Reducing your energy consumption is increasingly important in today's world, both because it cuts down on household bills and because it reduces the carbon emissions generated by your home, benefiting the environment. Fortunately, there are a number of simple steps you can take to cut down on the amount of energy your home uses.
Electrical devices such as televisions, computers and games consoles don't just use up electricity when they're switched on. Whether on "standby" mode or simply plugged into the wall, they use a trickle of electricity. This amount isn't much, but over a long period it can really add up. According to DirectGov, the typical household wastes £30 a year in electricity for plugged-in appliances. It only takes a moment to switch them off at the wall, and those moments will add up to savings in the long term.
Choose energy-efficient items
The older home appliances are, the more likely they are to be inefficient in the way they use energy. When buying new household items, energy-conscious consumers should look for the EU Energy Label, which rates the device's energy efficiency. Devices rated A and above have excellent efficiency; G is the lowest category. The Energy Efficiency Recommended label marks the top 20% of efficient devices.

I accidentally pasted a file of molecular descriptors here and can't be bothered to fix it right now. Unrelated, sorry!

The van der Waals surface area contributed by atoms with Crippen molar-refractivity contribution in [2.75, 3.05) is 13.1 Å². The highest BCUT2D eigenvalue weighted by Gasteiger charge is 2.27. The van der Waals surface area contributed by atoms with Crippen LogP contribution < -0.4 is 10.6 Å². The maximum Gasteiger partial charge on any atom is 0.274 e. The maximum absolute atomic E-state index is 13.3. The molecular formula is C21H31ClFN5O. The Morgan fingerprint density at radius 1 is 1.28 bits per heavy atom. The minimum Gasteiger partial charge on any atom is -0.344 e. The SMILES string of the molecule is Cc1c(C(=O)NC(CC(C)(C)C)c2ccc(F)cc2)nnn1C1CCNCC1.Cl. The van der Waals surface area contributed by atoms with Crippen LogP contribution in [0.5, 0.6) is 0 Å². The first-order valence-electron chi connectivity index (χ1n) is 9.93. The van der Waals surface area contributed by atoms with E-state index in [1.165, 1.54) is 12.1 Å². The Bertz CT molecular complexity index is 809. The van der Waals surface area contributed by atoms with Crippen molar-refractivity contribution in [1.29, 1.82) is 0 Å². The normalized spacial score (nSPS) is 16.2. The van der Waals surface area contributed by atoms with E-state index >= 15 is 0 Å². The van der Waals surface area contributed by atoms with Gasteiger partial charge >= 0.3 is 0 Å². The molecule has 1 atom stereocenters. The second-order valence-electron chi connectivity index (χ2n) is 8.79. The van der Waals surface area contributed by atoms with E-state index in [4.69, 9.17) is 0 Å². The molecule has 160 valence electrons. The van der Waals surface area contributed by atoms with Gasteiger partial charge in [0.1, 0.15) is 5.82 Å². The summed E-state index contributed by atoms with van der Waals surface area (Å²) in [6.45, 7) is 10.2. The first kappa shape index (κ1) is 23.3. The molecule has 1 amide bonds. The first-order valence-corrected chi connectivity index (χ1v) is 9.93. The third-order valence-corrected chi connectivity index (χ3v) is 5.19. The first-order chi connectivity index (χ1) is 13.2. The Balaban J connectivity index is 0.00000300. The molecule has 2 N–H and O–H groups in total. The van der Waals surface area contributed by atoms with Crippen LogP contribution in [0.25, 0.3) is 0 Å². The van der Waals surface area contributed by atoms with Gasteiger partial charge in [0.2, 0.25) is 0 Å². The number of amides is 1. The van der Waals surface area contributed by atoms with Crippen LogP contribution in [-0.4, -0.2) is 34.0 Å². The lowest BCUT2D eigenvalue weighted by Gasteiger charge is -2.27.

Replace your lightbulbs
Many people avoid using energy-saving lightbulbs because they cost more individually than normal bulbs. However, this is a false economy: because they last so much longer than normal bulbs and use less electricity, energy-saving lightbulbs are the key to long-term savings on electricity bills. The Energy Saving Trust estimates that an energy-efficient bulb can save a user £55 to £120 over its lifetime.
Improve your insulation
Heating is one of the major energy expenditures for British homes, especially during the chilly winter months. In poorly-insulated houses, a lot of that energy is wasted. Improving loft insulation and draught-proofing windows can save up to £175 or more a year in energy bills, according to the Energy Saving Trust.
Use water wisely
Heating water is another major consumer of energy in the home. Controlling the amount of water heated can be very simple. For example, fixing dripping hot taps can save half a bathtub's worth of hot water in a week. Not running the washing machine for small loads and remembering to boil only the amount needed when making a cup of tea can both help to reduce water heating costs.
Explore alternative energy sources
For homeowners who don't mind a more ambitious project, there are ways to save energy with some simple modifications to the home. One of the most common is to install solar electricity generation panels or a solar water heating system. Solar water heating uses solar energy to heat water in a series of pipes, which is then transferred to a holding tank for household uses. Photovoltaic panels can provide electricity for the household and even earn money by taking advantage of the government's "Feed-in Tariffs" scheme.